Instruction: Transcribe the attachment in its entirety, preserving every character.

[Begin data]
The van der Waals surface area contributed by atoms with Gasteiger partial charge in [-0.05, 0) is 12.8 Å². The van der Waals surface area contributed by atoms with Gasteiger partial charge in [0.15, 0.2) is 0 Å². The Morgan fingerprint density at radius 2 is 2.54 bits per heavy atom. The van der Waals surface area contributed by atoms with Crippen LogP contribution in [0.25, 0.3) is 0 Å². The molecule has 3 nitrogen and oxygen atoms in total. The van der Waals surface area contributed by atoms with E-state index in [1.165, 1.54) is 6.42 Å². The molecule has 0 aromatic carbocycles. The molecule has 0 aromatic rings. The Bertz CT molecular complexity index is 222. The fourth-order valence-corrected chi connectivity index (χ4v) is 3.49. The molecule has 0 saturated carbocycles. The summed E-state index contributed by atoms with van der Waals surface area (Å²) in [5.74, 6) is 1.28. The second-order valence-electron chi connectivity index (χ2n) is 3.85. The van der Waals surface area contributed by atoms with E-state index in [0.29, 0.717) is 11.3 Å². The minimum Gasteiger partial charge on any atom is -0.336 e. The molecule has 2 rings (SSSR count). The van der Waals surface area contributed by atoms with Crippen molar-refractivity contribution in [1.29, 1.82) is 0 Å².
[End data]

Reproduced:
The van der Waals surface area contributed by atoms with Gasteiger partial charge in [-0.05, 0) is 12.8 Å². The van der Waals surface area contributed by atoms with Gasteiger partial charge in [0.15, 0.2) is 0 Å². The Morgan fingerprint density at radius 2 is 2.54 bits per heavy atom. The van der Waals surface area contributed by atoms with Crippen LogP contribution in [0.25, 0.3) is 0 Å². The molecule has 3 nitrogen and oxygen atoms in total. The van der Waals surface area contributed by atoms with E-state index in [1.165, 1.54) is 6.42 Å². The molecule has 0 aromatic carbocycles. The molecule has 0 aromatic rings. The Bertz CT molecular complexity index is 222. The fourth-order valence-corrected chi connectivity index (χ4v) is 3.49. The molecule has 0 saturated carbocycles. The summed E-state index contributed by atoms with van der Waals surface area (Å²) in [5.74, 6) is 1.28. The second-order valence-electron chi connectivity index (χ2n) is 3.85. The van der Waals surface area contributed by atoms with E-state index in [0.29, 0.717) is 11.3 Å². The minimum Gasteiger partial charge on any atom is -0.336 e. The molecule has 2 rings (SSSR count). The van der Waals surface area contributed by atoms with Crippen molar-refractivity contribution in [1.29, 1.82) is 0 Å².